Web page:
Misconception #1: My parents are perfect and life is fair.
Misconception #2: My parents don’t know anything and life is way unfair.
Misconception #3: I will be a perfect parent.
Misconception #4: (After having a child) Misconception #2 was way off. Life is indeed unfair but perhaps my parents knew a great deal more than I was willing to give them credit for during the throws of teenage hormonal imbalance.
Misconception #5: Having a literary agent guarantees publication.
I have taken a sort of unannounced sabbatical from blogging over the past few weeks. Granted, there has been a great deal of change in our lives recently but the lack of posts has had more to do with my confrontation of misconception #5.
Perhaps I should be embarrassed to admit such ignorance. But seeing as this isn’t the worst of my naiveté, it seems safe to share. Deep down inside, I honestly believed that once I secured an agent, I would become a published author. And I thought I was being reasonable. I waited for months. It seems to me that if another human can take shape and form in the void in ten months, an editor can pick my book for publication in less time.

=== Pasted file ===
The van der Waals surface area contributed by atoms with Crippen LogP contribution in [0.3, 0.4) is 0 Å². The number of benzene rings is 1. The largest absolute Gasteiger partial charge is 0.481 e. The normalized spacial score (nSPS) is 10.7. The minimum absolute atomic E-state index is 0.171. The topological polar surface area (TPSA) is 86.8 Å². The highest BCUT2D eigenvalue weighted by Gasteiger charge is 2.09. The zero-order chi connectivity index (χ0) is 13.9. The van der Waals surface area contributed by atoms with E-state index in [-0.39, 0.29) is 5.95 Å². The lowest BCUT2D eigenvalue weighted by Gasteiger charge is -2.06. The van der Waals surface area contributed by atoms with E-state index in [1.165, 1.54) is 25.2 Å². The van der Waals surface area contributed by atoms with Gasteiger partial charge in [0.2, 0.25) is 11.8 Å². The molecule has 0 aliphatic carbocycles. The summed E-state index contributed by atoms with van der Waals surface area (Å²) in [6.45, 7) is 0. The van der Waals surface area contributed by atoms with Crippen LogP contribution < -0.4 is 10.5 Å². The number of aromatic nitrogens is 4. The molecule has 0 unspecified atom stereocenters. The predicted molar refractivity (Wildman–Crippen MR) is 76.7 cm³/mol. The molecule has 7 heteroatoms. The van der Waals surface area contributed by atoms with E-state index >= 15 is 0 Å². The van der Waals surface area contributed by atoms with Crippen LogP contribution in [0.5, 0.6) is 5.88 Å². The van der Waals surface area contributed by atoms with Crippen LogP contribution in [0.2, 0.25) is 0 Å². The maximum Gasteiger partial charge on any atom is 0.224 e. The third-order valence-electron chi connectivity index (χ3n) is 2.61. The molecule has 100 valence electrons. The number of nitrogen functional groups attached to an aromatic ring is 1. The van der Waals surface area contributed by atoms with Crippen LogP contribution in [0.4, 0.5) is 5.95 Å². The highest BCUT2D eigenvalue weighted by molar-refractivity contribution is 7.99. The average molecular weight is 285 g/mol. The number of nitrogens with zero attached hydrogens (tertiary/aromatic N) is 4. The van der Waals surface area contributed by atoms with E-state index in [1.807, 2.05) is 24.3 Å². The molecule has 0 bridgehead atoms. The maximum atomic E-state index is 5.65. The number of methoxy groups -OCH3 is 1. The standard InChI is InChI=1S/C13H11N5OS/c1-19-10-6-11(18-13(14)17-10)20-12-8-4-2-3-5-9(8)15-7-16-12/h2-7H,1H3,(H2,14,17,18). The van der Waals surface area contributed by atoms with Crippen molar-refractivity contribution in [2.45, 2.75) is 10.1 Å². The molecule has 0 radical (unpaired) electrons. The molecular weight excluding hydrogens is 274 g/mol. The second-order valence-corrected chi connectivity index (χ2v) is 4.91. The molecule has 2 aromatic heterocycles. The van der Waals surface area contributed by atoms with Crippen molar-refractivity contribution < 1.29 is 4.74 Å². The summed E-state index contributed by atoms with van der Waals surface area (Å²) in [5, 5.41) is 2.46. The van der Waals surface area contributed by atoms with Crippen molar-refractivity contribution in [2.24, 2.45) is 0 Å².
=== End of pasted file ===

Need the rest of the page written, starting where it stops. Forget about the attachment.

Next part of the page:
Oh wait, I think I just discovered Misconception #6: The editing process is timely.
Anyway, I received another rejection yesterday. “We like your writing, blah, blah, blah, but the story is too dark.” The story happens to be about PTSD. And yes, it’s dark. I lived it. I remember.
In the face of yet another rejection I had to finally confront misconception #5. And let me just say that this blog is in no way a slight against my agent. She didn’t write the dark story that no one wants. She’s just doing her job. (nothing but love, K)
So my first book may not make it down the golden road of publication. (Misconception #7: The road to publication is paved in gold.) But maybe there’s another story in me.
I wonder if I have confused my misconceptions as failure. If I believed that I would be published and then I wasn’t, isn’t that a reflection of my ability? Yeah, it has felt like failure. They don’t like my story, they don’t like me, I’m not really a writer…spiral, spiral, spiral.
“Pilot to co-pilot, I smell smoke.”
And so I stopped writing. Or blogging. (Which is kind of like fast food writing.)
But just as I learned to overcome the misconceptions I had regarding parenting, maybe it’s time I grew up in the writing world too. Having an agent doesn’t mean I’m necessarily closer to publication. I think maybe it means that God knows I wouldn’t or couldn’t do this without a cheerleader. Which annihilates another misconception.
Misconception # who’s keeping track: I am super woman and can do anything and I don’t need anyone’s help.
How about you? Do you suffer under the delusions of misconceptions?